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November 2012: Gigapixel

November 2012

In the show this time, Dr Martin Stringer talks to Liz about the principles of supernova driven winds. Ian Morison and John Field tell us what not to miss in the November night sky and Megan gives us a round up of the latest astronomy news.

The News

In the news this month:

Interview with Dr Martin Stringer

Dr Martin Stringer from the l'Observatoire de Paris talks about supernova driven winds. He explains how to calculate the energy produced by these winds and what affect this energy has on the galaxies in which they occur. He also describes and compares the analytical and numerical approaches he and his collaborators have used to simulate these winds. They find that while analytical analysis will give the general properties of all of the supernova driven winds in a galaxy, numerical simulations are sensitive enough to resolve individual supernovae.

The Night Sky

Northern Hemisphere

Ian Morison tells us what we can see in the northern hemisphere night sky during November 2012.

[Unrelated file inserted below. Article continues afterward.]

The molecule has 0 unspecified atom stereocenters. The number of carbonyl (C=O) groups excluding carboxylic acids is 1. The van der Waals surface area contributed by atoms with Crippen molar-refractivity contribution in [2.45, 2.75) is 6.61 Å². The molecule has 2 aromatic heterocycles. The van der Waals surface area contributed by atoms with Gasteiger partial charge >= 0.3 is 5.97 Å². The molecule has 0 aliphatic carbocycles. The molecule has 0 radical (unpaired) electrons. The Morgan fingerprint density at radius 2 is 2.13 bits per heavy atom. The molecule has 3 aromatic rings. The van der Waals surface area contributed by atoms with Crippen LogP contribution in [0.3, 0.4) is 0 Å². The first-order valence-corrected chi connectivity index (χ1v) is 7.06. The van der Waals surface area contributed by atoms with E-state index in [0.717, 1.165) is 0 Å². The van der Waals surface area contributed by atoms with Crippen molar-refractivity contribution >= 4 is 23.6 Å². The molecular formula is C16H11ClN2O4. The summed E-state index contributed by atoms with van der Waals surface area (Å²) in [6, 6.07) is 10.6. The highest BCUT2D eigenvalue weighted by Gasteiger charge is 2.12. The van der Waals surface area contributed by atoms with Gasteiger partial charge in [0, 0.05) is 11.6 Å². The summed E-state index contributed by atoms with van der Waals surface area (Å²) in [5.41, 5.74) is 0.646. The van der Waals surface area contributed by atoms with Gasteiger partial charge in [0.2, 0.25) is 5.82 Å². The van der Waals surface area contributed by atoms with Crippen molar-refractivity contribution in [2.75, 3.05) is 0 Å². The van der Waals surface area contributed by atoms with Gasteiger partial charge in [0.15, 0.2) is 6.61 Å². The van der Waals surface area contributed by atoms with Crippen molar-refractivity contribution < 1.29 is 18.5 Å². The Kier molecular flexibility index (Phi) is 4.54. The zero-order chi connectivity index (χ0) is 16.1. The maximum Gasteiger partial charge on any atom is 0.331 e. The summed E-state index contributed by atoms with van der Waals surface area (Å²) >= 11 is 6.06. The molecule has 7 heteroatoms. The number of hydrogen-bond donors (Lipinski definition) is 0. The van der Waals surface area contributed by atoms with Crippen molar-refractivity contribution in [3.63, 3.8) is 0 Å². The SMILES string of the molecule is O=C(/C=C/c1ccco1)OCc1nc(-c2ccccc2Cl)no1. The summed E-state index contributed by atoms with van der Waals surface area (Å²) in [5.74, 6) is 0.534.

The summer triangle of Deneb in Cygnus, Vega in Lyra and Altair in Aquila is still visible in the west after sunset. Pegasus, the Winged Horse, is upside-down and high in the south. The number of stars visible within the four stars making up the Square of Pegasus is a good test of the darkness of the night sky, with more than 5 being reasonable. Pisces is below Pegasus, while Andromeda is up to the left, and the Andromeda and Triangulum galaxies can be located in this region by 'star-hopping'. Cassiopeia is almost overhead, while Perseus is lower to the east. The Double Cluster is a nice feature to spot along the Milky Way between these two constellations, and can be seen using binoculars or a small telescope. Algol, the Demon Star, is an occulting binary star in Perseus whose brightness varies every few days as a result of its eclipses. Auriga, also along the Milky Way, rises in the east and contains the bright star Capella, as well as a number of open star clusters which can be seen through binoculars. One of our nearest open clusters, the Pleiades, is in Taurus, as is the very nearest, the Hyades. Aldebaran, the brightest star in Taurus, appears to be in this cluster but is actually much closer to us. The planet Jupiter is also moving across the cluster this month. Orion rises later in the evening, with the three stars of his Belt pointing down towards Sirius, the brightest star in the night sky. The Orion Nebula is a fuzzy glow beneath the Belt, and is a region in which stars are being formed. Gemini rises just to the north of Orion, with its bright stars Castor and Pollux, the Twins.